A grey jay, also called a Canada Jay.

Black bear surprises residents



“Knockin’ on Heaven’s Door,” the popular song by the recently named Nobel laureate Bob Dylan, came to mind this week. Several bear visitations have been reported. The most recent one was in Northeast Harbor. A couple of residents heard sounds on their back porch and went to investigate. The woman of the house turned the porch light on and found a black bear trying to get food from the bird feeder. She and her husband watched the animal for quite awhile, for a bear on the porch is not a common event on this island. Her husband told me that, after he thought it had been long enough, he suddenly let out a very loud whooping sound, and the startled bear took off at high speed and ran back in the woods. The feeder had numerous tooth marks on it.

My advice was to take all their feeders in until it really gets cold and the bears are asleep. This bear was very fast as it prepared for its long winter nap. The man thought the bear was a yearling, and he said in all his many, many years in Northeast Harbor, he had never seen a bear there before.

A nice Canada jay appeared on a feeder in Hull’s Cove. Any campers in the big woods of Maine should be familiar with this bird, for it very often will come to your picnic and boldly hop on the picnic table and join your picnic. My first encounter with them was in Baxter State Park where we used to camp frequently. We gladly shared our food to see them. Also called grey jays, these are year-round birds in Maine, but they are not as numerous here on Mount Desert Island as in other parts of the state.

The habits of the gray jay are similar to those of the familiar blue jay, but its coloring is quite different. To many birders, this jay resembles an overgrown chickadee in its coloring. White and gray dominate its coloring, and it sports a black cap. Look this one up in your bird book. Immature grey jays are sooty gray all over. The grey jay is much larger than a chickadee. Look for the white on the forehead, face and throat. It is often quite fearless when around humans.

This jay is found only in North America and mainly in the northern forests. In my many trips to Newfoundland, we frequently see them. Grey jays breed earlier in the year than many other birds. It often feels and looks like winter when they breed. Grey jays are smaller than blue jays and have a longer tail and a smaller bill. Keep watching for them, you may see one this winter.

One especially interesting habit of this jay is its ability to use a special mucus-secreting gland in its bill to form berries into balls and then store these away by sticking them on tree branches and lichens for later eating.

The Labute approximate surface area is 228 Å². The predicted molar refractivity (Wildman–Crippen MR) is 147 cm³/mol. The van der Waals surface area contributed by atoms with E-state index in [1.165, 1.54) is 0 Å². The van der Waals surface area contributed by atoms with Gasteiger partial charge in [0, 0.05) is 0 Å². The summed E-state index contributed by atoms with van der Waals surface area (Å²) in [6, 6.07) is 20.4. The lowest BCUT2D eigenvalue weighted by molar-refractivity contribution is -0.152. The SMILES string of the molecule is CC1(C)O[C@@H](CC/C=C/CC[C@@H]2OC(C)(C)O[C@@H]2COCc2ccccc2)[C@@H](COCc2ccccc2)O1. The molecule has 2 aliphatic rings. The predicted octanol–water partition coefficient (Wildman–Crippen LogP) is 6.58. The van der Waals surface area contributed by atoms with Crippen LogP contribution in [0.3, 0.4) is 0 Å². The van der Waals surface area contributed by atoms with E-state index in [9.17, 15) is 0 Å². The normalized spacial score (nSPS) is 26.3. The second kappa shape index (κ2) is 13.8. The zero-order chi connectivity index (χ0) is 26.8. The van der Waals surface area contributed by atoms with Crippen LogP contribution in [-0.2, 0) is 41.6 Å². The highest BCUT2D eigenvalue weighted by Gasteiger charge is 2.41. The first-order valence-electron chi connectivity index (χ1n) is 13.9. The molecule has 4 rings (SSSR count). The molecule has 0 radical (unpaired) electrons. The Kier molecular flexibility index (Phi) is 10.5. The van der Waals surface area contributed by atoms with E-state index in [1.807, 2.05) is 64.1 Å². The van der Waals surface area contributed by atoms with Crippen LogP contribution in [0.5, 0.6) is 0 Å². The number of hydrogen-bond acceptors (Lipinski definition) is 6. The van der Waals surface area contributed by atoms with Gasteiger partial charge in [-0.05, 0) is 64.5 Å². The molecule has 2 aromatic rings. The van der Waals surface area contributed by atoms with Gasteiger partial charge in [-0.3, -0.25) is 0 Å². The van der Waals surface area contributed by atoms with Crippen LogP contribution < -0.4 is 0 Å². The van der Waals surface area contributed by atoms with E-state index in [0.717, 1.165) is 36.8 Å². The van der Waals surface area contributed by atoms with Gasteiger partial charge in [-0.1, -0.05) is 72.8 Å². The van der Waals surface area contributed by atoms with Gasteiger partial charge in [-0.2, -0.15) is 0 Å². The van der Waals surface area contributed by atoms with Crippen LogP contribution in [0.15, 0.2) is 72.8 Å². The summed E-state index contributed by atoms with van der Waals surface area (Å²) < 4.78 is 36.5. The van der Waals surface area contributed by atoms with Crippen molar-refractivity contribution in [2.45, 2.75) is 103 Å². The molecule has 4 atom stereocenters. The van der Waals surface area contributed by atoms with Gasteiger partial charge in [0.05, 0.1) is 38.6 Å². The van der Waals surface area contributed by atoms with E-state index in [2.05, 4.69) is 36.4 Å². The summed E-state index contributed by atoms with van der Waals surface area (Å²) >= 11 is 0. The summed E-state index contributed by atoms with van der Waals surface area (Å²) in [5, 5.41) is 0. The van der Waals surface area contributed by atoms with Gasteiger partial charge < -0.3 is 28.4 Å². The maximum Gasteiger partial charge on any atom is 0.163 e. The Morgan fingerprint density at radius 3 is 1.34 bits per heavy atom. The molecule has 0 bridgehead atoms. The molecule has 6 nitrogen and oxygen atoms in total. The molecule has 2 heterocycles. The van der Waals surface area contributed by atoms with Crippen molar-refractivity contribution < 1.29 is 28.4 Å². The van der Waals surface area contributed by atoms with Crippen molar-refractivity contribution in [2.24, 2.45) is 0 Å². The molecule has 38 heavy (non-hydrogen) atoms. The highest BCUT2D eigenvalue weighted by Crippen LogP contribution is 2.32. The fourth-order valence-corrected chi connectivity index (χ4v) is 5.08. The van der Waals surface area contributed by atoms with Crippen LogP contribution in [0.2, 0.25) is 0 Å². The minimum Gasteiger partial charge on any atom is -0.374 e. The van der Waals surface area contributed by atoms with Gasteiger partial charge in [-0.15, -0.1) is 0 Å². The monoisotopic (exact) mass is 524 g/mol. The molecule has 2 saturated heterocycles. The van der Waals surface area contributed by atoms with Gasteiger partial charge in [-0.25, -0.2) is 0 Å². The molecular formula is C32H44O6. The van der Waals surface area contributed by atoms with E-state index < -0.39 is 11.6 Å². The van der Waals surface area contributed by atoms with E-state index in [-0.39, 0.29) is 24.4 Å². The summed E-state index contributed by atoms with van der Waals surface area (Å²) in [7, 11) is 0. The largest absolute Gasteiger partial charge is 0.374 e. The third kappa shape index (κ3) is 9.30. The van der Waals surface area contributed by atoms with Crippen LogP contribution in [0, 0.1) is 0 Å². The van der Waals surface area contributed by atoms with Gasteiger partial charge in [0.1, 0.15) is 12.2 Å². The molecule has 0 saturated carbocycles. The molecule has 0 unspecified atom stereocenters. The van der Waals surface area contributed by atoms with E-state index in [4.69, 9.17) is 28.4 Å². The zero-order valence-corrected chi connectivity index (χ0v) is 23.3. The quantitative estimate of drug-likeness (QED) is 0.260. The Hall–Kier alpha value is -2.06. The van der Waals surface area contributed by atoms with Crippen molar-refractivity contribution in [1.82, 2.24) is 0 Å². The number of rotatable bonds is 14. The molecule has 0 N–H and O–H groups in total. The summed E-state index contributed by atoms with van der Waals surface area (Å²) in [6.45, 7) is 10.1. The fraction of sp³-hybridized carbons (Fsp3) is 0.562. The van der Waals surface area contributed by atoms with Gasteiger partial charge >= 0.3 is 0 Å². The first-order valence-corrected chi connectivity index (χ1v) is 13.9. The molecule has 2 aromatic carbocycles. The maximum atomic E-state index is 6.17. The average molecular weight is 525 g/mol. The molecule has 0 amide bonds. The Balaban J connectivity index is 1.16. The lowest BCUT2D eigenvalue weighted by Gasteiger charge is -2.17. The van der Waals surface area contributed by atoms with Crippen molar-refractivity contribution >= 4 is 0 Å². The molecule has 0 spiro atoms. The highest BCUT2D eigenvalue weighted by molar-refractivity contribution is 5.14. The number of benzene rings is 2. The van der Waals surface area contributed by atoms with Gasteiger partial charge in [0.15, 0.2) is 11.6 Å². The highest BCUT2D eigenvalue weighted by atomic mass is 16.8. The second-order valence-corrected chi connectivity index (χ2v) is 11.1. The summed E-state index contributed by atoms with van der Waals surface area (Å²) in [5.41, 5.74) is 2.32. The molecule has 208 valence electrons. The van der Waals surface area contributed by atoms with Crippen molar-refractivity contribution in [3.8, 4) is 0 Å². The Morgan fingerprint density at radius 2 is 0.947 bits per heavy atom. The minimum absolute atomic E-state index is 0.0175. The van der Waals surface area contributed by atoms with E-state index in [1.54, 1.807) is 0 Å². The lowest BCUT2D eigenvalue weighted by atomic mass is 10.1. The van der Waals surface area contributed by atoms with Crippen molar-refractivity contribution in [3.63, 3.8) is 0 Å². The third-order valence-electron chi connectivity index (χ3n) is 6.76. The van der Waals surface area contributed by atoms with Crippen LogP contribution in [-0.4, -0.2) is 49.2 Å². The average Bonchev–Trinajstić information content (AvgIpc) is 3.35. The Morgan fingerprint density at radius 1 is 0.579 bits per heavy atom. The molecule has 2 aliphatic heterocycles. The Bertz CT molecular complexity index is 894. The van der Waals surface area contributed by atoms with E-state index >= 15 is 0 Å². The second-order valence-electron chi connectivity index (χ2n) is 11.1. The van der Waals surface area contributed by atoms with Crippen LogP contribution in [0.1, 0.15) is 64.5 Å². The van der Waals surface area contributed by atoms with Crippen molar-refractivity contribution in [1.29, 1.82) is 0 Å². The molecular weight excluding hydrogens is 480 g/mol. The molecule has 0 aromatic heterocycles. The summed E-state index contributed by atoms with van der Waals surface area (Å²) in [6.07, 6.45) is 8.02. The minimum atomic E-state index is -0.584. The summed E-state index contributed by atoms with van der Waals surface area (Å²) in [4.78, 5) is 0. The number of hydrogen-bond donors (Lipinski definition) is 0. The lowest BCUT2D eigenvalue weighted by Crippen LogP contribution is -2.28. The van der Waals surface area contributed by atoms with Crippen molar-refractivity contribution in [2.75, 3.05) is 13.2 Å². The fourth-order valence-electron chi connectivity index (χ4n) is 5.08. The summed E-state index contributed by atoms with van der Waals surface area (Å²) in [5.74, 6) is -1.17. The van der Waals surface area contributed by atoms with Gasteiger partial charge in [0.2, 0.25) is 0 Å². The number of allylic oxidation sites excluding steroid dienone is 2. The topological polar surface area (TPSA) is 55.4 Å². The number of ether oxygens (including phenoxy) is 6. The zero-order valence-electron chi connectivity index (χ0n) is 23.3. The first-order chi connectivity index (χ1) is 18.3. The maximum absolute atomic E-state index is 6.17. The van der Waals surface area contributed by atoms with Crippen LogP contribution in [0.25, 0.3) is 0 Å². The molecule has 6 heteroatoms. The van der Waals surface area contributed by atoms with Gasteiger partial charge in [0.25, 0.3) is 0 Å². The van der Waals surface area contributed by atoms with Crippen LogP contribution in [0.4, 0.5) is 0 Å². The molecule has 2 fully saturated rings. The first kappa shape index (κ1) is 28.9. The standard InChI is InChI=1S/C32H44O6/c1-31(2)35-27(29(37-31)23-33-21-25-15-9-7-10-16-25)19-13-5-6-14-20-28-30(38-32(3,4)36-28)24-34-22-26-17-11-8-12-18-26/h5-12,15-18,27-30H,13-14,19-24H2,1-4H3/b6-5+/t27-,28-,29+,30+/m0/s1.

Snow buntings are back again on MDI. This is another northern bird that comes to us in the winter. I’ve been fortunate to be able to watch them many times in Newfoundland, where they breed. A group will suddenly appear, swirl around like snowflakes and then land right in front of you on the bare ground near the shore and just disappear. Their coloring blends in very well with the vegetation. They very well look like feathered snowflakes. Watch for them now as you visit any of our shore areas or encounter bare ground near the shore. When snow covers the ground, you may see them in ploughed driveways and parking areas. They feed and sleep on the ground. Rarely will you see them on a rooftop, even briefly. They spend their time seeking seeds and in the seaweeds then looking for tiny crustaceans.

The month of November on this island brings with it a struggling mixture of summer and winter. We may have frosty mornings contrasted with afternoons so warm you want to sit out in the sun. Buffleheads should be back, though I have not seen them yet. Some of these small northern nesters start arriving in late October and will spend the winter months with us.

Most of our warblers have gone, but you may encounter yellow-rumped warblers eating bayberries along the shore trails. Warblers usually feed on insects, but the yellow-rumped can subsist on berries and seeds. If bayberries run out, they will eat the berries of the red cedar, Virginia creeper, viburnums and honeysuckles.

Cormorants are migrating offshore now, heading down the Atlantic coast to spend the winter anywhere from New Jersey to Florida and Louisiana. Look for their long lines in the sky.

Ruth Grierson

Ruth Grierson

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Send any questions or observations to [email protected] or call 244-3742.
Ruth Grierson

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